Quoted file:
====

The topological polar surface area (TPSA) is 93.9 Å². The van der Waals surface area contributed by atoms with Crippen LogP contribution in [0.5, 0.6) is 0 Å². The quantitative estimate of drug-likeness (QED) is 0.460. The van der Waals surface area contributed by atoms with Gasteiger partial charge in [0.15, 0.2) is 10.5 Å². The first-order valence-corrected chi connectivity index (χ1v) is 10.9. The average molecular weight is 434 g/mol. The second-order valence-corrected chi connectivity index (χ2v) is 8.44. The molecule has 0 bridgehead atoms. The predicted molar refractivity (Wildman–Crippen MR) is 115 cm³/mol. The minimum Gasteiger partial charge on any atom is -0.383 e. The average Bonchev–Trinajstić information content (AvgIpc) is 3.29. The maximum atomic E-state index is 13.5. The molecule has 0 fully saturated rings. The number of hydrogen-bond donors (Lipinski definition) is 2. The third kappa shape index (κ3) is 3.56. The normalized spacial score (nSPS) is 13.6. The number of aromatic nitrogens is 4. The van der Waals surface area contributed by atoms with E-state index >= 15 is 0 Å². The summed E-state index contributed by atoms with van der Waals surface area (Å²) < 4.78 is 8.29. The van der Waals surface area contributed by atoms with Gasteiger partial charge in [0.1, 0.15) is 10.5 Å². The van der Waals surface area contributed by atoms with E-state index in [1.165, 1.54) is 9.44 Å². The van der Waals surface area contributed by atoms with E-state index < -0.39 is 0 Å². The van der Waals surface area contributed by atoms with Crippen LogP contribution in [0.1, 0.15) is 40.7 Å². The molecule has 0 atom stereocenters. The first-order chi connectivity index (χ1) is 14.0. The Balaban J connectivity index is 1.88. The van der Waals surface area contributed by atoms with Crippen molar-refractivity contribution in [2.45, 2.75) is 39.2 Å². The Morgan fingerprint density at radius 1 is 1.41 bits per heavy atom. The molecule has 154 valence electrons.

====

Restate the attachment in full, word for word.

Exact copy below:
The topological polar surface area (TPSA) is 93.9 Å². The van der Waals surface area contributed by atoms with Crippen LogP contribution in [0.5, 0.6) is 0 Å². The quantitative estimate of drug-likeness (QED) is 0.460. The van der Waals surface area contributed by atoms with Gasteiger partial charge in [0.15, 0.2) is 10.5 Å². The first-order valence-corrected chi connectivity index (χ1v) is 10.9. The average molecular weight is 434 g/mol. The second-order valence-corrected chi connectivity index (χ2v) is 8.44. The molecule has 0 bridgehead atoms. The predicted molar refractivity (Wildman–Crippen MR) is 115 cm³/mol. The minimum Gasteiger partial charge on any atom is -0.383 e. The average Bonchev–Trinajstić information content (AvgIpc) is 3.29. The maximum atomic E-state index is 13.5. The molecule has 0 fully saturated rings. The number of hydrogen-bond donors (Lipinski definition) is 2. The third kappa shape index (κ3) is 3.56. The normalized spacial score (nSPS) is 13.6. The number of aromatic nitrogens is 4. The van der Waals surface area contributed by atoms with E-state index >= 15 is 0 Å². The summed E-state index contributed by atoms with van der Waals surface area (Å²) < 4.78 is 8.29. The van der Waals surface area contributed by atoms with Gasteiger partial charge in [0.1, 0.15) is 10.5 Å². The van der Waals surface area contributed by atoms with E-state index in [1.165, 1.54) is 9.44 Å². The van der Waals surface area contributed by atoms with E-state index < -0.39 is 0 Å². The van der Waals surface area contributed by atoms with Crippen LogP contribution in [0.1, 0.15) is 40.7 Å². The molecule has 0 atom stereocenters. The first-order chi connectivity index (χ1) is 14.0. The Balaban J connectivity index is 1.88. The van der Waals surface area contributed by atoms with Crippen molar-refractivity contribution in [2.45, 2.75) is 39.2 Å². The Morgan fingerprint density at radius 1 is 1.41 bits per heavy atom. The molecule has 154 valence electrons.